Department of Urology, Yale School of Medicine, New Haven, CT, USA
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  • Ron Grider
    Affiliations
    Department of Pediatric Urology, University of Virginia Children's Hospital, Charlottesville, VA, USA

    Department of Urology, University of Virginia Health Sciences Center, Charlottesville, VA, USA
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  • Parker Adams
    Affiliations
    Pediatric Urology Research Enterprise, Department of Pediatric Urology, Children's Hospital Colorado, Aurora, CO, USA

    Division of Urology, Department of Surgery, University of Colorado Denver Anschutz Medical Campus, Aurora, CO, USA
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  • Matt Buck
    Affiliations
    Department of Pediatric Urology, Yale New Haven Children's Hospital, New Haven, CT, USA

    Department of Urology, Yale School of Medicine, New Haven, CT, USA
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  • Jordon King
    Affiliations
    Department of Pediatric Urology, Texas Children's Hospital, Houston, TX, USA

    Department of Urology, Baylor College of Medicine, Houston, TX, USA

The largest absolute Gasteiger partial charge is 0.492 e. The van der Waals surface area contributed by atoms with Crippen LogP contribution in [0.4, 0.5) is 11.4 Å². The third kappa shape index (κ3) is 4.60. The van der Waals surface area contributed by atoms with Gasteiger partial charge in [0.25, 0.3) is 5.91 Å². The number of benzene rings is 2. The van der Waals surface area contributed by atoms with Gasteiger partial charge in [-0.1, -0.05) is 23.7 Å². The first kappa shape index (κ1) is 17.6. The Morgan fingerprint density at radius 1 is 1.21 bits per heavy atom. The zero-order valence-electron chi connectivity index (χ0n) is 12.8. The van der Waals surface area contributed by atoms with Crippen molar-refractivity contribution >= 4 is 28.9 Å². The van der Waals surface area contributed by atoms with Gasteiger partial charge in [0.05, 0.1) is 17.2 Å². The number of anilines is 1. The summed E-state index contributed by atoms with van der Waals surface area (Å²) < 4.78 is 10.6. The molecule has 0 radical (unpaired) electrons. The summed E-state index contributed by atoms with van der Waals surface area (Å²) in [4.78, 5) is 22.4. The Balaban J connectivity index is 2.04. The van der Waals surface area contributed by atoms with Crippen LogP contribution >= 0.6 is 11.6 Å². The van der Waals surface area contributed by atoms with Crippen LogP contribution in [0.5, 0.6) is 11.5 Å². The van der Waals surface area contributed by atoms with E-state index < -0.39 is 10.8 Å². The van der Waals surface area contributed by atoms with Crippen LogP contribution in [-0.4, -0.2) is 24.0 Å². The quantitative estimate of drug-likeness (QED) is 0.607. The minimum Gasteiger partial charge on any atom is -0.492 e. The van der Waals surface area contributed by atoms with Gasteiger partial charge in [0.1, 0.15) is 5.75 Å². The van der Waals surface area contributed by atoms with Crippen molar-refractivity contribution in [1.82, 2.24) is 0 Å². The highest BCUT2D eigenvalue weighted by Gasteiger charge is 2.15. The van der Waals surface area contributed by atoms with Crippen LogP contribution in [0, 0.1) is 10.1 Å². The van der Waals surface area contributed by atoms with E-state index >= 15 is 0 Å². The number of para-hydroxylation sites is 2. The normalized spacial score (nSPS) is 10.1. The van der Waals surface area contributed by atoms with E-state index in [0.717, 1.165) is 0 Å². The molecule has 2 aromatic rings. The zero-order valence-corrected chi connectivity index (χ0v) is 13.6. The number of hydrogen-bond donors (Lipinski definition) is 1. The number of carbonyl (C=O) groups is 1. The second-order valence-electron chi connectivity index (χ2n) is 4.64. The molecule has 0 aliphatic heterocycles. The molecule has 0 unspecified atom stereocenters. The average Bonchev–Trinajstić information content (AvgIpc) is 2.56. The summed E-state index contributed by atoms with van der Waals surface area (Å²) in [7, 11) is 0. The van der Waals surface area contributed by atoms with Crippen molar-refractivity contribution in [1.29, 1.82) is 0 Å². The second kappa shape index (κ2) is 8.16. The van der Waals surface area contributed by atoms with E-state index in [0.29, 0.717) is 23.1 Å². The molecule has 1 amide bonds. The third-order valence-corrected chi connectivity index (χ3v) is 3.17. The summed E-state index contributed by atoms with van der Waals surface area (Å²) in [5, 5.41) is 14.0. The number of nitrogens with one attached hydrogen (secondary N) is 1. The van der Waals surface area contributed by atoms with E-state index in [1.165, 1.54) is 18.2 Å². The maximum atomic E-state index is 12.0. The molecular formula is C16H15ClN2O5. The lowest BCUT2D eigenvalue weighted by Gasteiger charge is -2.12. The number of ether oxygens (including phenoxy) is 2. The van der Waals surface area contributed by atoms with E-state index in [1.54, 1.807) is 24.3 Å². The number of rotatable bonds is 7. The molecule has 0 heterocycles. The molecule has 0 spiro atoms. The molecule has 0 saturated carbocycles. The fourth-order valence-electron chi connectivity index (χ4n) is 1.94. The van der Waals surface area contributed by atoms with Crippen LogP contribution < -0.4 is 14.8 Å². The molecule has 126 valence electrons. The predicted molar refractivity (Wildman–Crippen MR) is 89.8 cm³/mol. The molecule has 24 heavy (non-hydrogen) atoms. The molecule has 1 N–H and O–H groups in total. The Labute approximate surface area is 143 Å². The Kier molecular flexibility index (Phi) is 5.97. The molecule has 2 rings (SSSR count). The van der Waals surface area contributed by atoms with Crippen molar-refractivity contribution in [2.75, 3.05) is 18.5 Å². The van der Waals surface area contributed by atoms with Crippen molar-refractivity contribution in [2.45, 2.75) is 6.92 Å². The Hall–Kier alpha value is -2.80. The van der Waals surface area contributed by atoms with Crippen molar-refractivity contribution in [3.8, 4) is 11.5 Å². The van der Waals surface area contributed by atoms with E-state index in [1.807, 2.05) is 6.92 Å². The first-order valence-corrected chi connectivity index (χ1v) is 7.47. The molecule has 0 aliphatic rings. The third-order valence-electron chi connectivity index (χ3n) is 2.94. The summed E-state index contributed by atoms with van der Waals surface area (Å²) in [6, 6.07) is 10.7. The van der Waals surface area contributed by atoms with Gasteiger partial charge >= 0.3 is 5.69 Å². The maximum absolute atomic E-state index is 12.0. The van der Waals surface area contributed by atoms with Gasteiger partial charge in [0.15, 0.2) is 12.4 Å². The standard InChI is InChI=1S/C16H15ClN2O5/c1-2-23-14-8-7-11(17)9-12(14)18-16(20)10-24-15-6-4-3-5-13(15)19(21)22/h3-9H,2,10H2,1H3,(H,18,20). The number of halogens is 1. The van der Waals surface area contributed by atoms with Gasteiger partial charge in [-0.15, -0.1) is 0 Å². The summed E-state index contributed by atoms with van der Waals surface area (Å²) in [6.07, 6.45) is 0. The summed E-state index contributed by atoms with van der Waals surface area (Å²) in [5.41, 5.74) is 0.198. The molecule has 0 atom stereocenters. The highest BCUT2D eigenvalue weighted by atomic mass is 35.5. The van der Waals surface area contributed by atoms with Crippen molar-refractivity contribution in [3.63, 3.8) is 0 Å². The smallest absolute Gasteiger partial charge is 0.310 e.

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  • Emily Ewing
    Affiliations
    Department of Pediatric Urology, Rady Children's Hospital San Diego, San Diego, CA, USA

    Department of Urology, University of California San Diego, San Diego, CA, USA
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  • Gemma Beltran
    Affiliations
    Pediatric Urology Research Enterprise, Department of Pediatric Urology, Children's Hospital Colorado, Aurora, CO, USA

    Division of Urology, Department of Surgery, University of Colorado Denver Anschutz Medical Campus, Aurora, CO, USA
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  • Sean Corbett
    Affiliations
    Department of Pediatric Urology, University of Virginia Children's Hospital, Charlottesville, VA, USA

    Department of Urology, University of Virginia Health Sciences Center, Charlottesville, VA, USA
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  • George Chiang
    Affiliations
    Department of Pediatric Urology, Rady Children's Hospital San Diego, San Diego, CA, USA

    Department of Urology, University of California San Diego, San Diego, CA, USA
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      Summary

      Background

      Although multi-center research is needed in pediatric urology, collaboration is impeded by differences in physician documentation and research resources. Electronic health record (EHR) tools offer a promising avenue to overcome these barriers.